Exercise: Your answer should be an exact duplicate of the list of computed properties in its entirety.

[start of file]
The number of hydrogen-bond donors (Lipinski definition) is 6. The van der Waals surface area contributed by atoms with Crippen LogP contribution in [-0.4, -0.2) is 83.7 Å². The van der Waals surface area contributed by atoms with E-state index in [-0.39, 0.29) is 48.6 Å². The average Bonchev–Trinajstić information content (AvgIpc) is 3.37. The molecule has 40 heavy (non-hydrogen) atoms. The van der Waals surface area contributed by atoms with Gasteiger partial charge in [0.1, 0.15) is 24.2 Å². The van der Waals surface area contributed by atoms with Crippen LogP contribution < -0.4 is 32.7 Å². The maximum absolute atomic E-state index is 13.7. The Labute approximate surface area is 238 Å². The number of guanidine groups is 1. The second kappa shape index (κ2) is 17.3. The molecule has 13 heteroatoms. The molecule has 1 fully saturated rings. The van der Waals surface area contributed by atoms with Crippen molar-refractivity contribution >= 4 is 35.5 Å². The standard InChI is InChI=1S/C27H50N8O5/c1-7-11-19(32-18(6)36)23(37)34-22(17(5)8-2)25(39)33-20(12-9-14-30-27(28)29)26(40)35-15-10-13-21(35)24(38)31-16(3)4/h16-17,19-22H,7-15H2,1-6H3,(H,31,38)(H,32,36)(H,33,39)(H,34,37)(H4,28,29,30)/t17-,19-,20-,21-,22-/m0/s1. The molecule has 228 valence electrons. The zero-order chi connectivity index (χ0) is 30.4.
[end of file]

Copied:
The number of hydrogen-bond donors (Lipinski definition) is 6. The van der Waals surface area contributed by atoms with Crippen LogP contribution in [-0.4, -0.2) is 83.7 Å². The van der Waals surface area contributed by atoms with E-state index in [-0.39, 0.29) is 48.6 Å². The average Bonchev–Trinajstić information content (AvgIpc) is 3.37. The molecule has 40 heavy (non-hydrogen) atoms. The van der Waals surface area contributed by atoms with Gasteiger partial charge in [0.1, 0.15) is 24.2 Å². The van der Waals surface area contributed by atoms with Crippen LogP contribution < -0.4 is 32.7 Å². The maximum absolute atomic E-state index is 13.7. The Labute approximate surface area is 238 Å². The number of guanidine groups is 1. The second kappa shape index (κ2) is 17.3. The molecule has 13 heteroatoms. The molecule has 1 fully saturated rings. The van der Waals surface area contributed by atoms with Crippen molar-refractivity contribution >= 4 is 35.5 Å². The standard InChI is InChI=1S/C27H50N8O5/c1-7-11-19(32-18(6)36)23(37)34-22(17(5)8-2)25(39)33-20(12-9-14-30-27(28)29)26(40)35-15-10-13-21(35)24(38)31-16(3)4/h16-17,19-22H,7-15H2,1-6H3,(H,31,38)(H,32,36)(H,33,39)(H,34,37)(H4,28,29,30)/t17-,19-,20-,21-,22-/m0/s1. The molecule has 228 valence electrons. The zero-order chi connectivity index (χ0) is 30.4.